Rare Merkel lapse could cost EU and Greece dear

 

ANALYSIS:As the euro zone crisis escalated, Ireland came in for compliments as Germany agonised over supporting the plan to bail out the Greeks

FATE FINALLY gave Ireland a break yesterday, after months of bad luck and bad press. After slipping last year from Germany’s pet to bad boy of the European Union, Ireland is flavour of the month once more in Berlin – and for two seemingly unrelated reasons.

Exactly 20 years ago at a crucial EU summit in Dublin Castle, then taoiseach Charlie Haughey won EU agreement to allow East Germany join the bloc when Germany was unified later that year.

Agreement was far from a given: a few months earlier, leaders met to discuss the EU consequences of German unification in Strasbourg at a bad-tempered dinner that descended into what Haughey memorably described as a “tinkers’ row”.

Ahead of Dublin, then chancellor Helmut Kohl promised sceptics that the deal would create a “European Germany not a German Europe”.

After sealing the deal in Dublin, Kohl assured smaller EU member states that they would “not find the EU wallet any thinner because of the East German demands” on Bonn’s finances.

Yesterday, foreign minister Guido Westerwelle said his country would not forget Ireland’s role on the road to German unification.

But the anniversary of that summit, amid claims that Berlin is dragging its feet over helping Greece, has prompted speculation that Kohl’s Dublin assurances no longer apply: that the EU is dominated by a newly powerful but poorer Germany which is neither happy nor able to write cheques to pay for the spendthrift ways of its EU partners.

Into this heated discussion stepped Minister for Foreign Affairs Micheál Martin yesterday. But what could have been a difficult meeting – some Germans mention Ireland in the same breath as Portugal as the next Greece – turned into a pleasant diplomatic coup.

“The example of Ireland shows how ambitious austerity measures and solid structural reforms are the basis for successful crisis management,” said Mr Westerwelle, responding to an Irish Times question on Greece.

The message was clear: Athens should follow Dublin’s example to curry favour in Berlin.

“The better European is not the one who hands over a blank cheque and says ‘here’s the money, we’ve nothing more to talk about’. The better European is the one who makes sure the consequent consolidation takes place in Greece.”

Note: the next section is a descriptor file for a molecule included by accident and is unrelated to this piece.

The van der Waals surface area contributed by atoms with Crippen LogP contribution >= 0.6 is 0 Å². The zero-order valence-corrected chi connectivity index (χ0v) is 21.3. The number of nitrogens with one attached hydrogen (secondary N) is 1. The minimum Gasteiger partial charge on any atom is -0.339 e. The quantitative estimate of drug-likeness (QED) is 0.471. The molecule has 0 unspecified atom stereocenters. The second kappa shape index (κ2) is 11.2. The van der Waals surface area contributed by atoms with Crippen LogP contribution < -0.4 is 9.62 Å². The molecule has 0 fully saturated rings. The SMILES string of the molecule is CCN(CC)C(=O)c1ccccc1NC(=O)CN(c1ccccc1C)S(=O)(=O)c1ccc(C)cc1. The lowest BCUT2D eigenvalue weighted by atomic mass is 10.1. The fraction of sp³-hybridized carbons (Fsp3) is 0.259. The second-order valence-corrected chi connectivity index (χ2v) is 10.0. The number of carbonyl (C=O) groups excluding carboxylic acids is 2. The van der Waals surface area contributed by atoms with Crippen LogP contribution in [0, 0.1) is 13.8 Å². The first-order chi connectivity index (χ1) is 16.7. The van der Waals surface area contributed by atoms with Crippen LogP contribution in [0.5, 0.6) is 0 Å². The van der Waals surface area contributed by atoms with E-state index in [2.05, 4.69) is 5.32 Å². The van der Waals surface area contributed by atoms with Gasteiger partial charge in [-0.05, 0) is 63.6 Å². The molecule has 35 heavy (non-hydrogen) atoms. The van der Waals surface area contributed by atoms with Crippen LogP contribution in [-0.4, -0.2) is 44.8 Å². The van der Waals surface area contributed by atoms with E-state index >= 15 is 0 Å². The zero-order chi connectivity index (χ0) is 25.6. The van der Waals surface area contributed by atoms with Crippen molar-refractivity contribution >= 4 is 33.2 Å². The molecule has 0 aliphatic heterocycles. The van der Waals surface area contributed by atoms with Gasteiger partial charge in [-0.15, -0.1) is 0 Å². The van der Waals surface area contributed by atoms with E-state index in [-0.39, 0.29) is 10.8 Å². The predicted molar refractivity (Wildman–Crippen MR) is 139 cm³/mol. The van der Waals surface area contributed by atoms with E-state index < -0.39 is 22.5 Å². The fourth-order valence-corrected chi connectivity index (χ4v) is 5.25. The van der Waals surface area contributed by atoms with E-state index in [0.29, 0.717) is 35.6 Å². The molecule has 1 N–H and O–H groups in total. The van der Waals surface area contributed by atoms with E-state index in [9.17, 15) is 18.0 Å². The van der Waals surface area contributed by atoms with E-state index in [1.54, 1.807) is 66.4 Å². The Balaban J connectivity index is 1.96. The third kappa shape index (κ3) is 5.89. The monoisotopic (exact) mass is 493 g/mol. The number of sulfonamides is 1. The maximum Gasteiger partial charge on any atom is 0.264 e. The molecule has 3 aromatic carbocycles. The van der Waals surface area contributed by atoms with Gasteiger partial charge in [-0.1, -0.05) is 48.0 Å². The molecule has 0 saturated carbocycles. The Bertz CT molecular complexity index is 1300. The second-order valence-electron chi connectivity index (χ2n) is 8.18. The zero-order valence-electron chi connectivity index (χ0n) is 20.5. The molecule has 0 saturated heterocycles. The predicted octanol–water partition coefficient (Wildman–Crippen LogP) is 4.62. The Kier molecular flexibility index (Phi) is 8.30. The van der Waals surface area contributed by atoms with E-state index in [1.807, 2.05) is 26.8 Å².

So kudos for Ireland, a little slap for Greece and an attempt to explain Berlin’s line on the crisis: only when the International Monetary Fund and the European Central Bank are happy with Greek austerity efforts and register a need for external funds will the money begin to flow.

So far so good. But why, then, is Berlin getting so much bad press on Greece?

There is a real, palpable public opposition in Germany to assisting Greece: two polls out yesterday showed that between 59 and 65 per cent of Germans are against Berlin aid for Athens.

Add to the mix tabloid papers airing ugly stereotypes about greasy southern Europeans and a rising, long-term German scepticism of the EU project as an expensive, German-financed endeavour.

That has left politicians nervous, none more so than those in the western state of North Rhine Westphalia where allies of chancellor Angela Merkel are struggling to retain power.

Losing power in the country’s most populous state next month – home to one in five Germans – would shift the balance of power in the upper house, the Bundesrat, against Merkel allowing the opposition to block any big political projects.

Beyond that, Merkel has a long, complicated list of people she needs on board for a deal on Greece: the constitutional court, the federal states and the Bundestag in Berlin.

Some observers suggest it is tempting but ultimately misleading to translate public opposition into a lack of political will, or to confuse Germany’s caution on a Greek deal with reticence.

“I don’t think this is about how pro-Europe Germany is, it has more to do with Germany’s overriding imperative to support the euro on a basis that is sustainable and that works,” said Martin. “Put yourself in Germany’s shoes: these are substantial transfers that will occur.”

Even if domestic concerns like the NRW election reflected political concern, which senior Berlin government officials say is not the case, Europe’s largest economy has less interest than any other euro zone partner in seeing the single currency destabilised.

Berlin got off on the wrong foot on Greece by failing to counter effectively the expectation that it would and should spring to action on Greece.

Things have continued in that vein, with a huge failure by Berlin to explain effectively across Europe that it has a well thought-through strategy for long-term euro stability.

“Chancellor Merkel has failed to get the balance right between current and future opinion of a deal,” said Dr Cornelius Adebahr of the German Council on Foreign Relations.

“Taking too little heed of current opinion and how best to calm markets and EU partners is something that will leave a bitter aftertaste.”

By accident, but also by clever diplomacy, Martin has transformed German goodwill towards Ireland from 1990 into 2010 good vibrations for Ireland’s austerity measures.

Now Angela Merkel has to reach out to frustrated partners in Dublin and other European capitals worried that – by focusing on the goal of euro stability – she has taken her eye off the ball of current opinion.

This rare oversight by the German leader has cost the Greeks dearly and could yet harm the very currency she is trying to stabilise.


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